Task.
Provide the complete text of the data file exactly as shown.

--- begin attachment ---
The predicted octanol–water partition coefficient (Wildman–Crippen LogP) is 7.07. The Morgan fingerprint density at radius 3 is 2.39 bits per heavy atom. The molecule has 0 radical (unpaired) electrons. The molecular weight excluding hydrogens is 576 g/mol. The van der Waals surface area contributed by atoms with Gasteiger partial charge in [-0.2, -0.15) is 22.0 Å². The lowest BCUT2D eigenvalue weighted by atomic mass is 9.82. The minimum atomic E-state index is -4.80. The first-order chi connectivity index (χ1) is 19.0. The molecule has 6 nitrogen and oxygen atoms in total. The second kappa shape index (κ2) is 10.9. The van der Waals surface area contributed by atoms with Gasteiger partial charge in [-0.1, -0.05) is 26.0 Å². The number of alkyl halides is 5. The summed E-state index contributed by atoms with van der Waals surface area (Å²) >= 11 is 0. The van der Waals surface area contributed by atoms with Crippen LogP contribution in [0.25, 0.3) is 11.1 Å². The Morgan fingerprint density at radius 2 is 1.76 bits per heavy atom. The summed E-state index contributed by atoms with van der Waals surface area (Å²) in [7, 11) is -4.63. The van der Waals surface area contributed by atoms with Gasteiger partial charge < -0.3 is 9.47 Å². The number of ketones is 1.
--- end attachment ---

The predicted octanol–water partition coefficient (Wildman–Crippen LogP) is 7.07. The Morgan fingerprint density at radius 3 is 2.39 bits per heavy atom. The molecule has 0 radical (unpaired) electrons. The molecular weight excluding hydrogens is 576 g/mol. The van der Waals surface area contributed by atoms with Gasteiger partial charge in [-0.2, -0.15) is 22.0 Å². The lowest BCUT2D eigenvalue weighted by atomic mass is 9.82. The minimum atomic E-state index is -4.80. The first-order chi connectivity index (χ1) is 19.0. The molecule has 6 nitrogen and oxygen atoms in total. The second kappa shape index (κ2) is 10.9. The van der Waals surface area contributed by atoms with Gasteiger partial charge in [-0.1, -0.05) is 26.0 Å². The number of alkyl halides is 5. The summed E-state index contributed by atoms with van der Waals surface area (Å²) >= 11 is 0. The van der Waals surface area contributed by atoms with Crippen LogP contribution in [0.25, 0.3) is 11.1 Å². The Morgan fingerprint density at radius 2 is 1.76 bits per heavy atom. The summed E-state index contributed by atoms with van der Waals surface area (Å²) in [7, 11) is -4.63. The van der Waals surface area contributed by atoms with Gasteiger partial charge < -0.3 is 9.47 Å². The number of ketones is 1.